What Hawaii Says It'll Do To Win Race To The Top
Five of Hawaii's education leaders are in Washington, D.C. today to present their best case for the state's proposed education reforms, in hopes of earning $75 million in Race to the Top funds.
To be considered for the competitive education grant, states must demonstrate a collaborative effort driving "bold" system reform. This is the second round of applications that the U.S. Department of Education has considered for the Obama administration's $4.35 billion program to promote education reforms nationwide. Hawaii failed to make the cut in the first round, but two weeks ago was named among 19 finalists for the second round, thanks to a revised application.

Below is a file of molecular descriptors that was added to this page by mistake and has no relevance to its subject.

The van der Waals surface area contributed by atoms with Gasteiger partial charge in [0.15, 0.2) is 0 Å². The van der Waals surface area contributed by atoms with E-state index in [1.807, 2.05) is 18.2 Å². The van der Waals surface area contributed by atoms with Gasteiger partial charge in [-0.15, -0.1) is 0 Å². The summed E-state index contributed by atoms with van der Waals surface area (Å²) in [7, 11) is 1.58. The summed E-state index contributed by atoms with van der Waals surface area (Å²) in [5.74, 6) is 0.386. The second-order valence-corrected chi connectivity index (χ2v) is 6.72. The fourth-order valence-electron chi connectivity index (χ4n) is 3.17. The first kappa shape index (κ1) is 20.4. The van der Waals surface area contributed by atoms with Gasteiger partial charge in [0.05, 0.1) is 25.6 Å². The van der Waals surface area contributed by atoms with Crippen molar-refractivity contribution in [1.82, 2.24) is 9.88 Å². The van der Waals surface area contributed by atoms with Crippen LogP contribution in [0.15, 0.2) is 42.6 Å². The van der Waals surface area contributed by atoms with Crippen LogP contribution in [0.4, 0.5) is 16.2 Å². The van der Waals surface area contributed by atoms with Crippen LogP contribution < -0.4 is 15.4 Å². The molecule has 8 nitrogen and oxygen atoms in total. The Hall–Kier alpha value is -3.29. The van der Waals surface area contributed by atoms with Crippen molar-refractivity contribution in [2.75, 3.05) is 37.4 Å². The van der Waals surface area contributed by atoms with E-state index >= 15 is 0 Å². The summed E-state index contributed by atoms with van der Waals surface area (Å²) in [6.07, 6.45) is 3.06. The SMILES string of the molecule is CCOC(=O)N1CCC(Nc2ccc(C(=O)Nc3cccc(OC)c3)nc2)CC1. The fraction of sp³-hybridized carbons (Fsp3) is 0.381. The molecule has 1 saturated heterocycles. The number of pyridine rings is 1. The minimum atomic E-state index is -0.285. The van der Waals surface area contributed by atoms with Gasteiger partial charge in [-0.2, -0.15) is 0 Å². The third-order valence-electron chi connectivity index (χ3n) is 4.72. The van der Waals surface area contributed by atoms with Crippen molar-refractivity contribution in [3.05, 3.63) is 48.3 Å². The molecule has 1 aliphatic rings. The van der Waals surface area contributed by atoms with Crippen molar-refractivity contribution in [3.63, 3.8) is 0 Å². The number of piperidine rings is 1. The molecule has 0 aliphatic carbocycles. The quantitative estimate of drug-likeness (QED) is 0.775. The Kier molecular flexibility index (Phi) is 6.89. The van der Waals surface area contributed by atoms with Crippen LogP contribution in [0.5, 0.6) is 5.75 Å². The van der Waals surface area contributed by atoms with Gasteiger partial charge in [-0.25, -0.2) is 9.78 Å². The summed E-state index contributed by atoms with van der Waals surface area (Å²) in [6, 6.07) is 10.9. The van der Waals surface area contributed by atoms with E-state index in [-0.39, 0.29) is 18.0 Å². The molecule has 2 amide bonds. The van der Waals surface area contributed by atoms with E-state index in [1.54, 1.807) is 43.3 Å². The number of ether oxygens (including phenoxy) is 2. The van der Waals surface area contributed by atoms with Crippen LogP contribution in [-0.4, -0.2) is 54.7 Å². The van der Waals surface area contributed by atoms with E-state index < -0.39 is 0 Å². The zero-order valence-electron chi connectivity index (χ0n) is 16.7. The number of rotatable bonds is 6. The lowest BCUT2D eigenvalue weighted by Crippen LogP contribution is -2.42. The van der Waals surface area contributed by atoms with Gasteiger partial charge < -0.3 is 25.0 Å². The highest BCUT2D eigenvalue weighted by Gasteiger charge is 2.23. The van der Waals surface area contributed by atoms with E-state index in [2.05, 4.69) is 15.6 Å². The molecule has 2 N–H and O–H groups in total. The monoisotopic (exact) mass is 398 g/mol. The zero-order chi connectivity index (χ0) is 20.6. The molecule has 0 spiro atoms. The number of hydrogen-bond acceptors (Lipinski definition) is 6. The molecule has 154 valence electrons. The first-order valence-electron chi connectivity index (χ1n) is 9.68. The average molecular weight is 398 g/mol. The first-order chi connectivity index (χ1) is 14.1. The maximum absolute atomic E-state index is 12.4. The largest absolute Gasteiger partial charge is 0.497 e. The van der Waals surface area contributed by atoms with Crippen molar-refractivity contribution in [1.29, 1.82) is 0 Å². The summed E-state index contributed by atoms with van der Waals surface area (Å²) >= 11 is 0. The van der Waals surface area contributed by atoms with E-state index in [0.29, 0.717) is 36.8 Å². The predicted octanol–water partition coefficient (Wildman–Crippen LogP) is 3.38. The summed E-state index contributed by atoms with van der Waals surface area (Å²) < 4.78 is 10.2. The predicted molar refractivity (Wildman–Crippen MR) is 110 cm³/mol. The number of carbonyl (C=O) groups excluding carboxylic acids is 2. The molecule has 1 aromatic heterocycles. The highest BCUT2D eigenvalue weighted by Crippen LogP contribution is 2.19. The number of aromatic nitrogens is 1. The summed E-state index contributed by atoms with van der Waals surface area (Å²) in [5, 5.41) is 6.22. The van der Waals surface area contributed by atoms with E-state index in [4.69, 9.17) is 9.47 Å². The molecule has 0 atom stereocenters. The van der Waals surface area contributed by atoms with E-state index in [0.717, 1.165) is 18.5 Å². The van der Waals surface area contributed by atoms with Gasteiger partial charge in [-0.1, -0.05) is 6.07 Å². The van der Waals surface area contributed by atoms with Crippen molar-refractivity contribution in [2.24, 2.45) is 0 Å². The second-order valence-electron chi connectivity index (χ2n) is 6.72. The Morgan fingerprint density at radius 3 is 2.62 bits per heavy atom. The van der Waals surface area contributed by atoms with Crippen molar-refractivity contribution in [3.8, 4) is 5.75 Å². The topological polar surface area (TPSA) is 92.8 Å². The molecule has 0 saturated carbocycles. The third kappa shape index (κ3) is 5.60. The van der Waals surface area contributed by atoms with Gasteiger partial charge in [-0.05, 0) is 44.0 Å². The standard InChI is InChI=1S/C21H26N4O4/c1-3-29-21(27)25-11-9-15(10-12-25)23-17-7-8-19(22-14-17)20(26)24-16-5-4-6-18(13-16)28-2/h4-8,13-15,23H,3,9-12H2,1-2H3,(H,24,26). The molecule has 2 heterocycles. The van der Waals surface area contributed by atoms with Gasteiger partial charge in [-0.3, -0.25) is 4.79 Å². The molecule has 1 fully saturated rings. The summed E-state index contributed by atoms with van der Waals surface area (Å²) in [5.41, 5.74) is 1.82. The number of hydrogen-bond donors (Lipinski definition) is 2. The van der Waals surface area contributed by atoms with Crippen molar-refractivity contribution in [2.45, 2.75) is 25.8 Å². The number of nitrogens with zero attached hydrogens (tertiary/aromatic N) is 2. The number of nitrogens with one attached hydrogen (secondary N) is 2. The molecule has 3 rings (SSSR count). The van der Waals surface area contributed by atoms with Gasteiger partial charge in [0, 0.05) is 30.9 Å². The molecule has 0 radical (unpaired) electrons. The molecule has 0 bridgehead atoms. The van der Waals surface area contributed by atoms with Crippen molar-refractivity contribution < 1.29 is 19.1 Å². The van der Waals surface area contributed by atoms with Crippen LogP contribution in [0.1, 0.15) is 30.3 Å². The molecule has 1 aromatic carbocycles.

If Hawaii is among the possible 10-15 winners, up to $75 million would be distributed to the state's education department over the next four years and would be earmarked for implementing education reform proposals outlined in its application. A huge effort has gone into the application, which if successful would bring in about 1 percent more revenue for the school system annually.
The program appears to be driving education reform nationally and in Hawaii. But it's not without its own controversies — not the least of which is the lingering question about whether the reforms it encourages will have positive results. The National Education Association, one of the most prominent national teachers unions, has denounced the program for, among other things, "an unhealthy focus on standardized tests as the primary evidence of student success."
Civil Beat decided to take a closer look at Race to the Top — both what it says it entails, and what Hawaii is committing itself for in the event it wins the $75 million it seeks.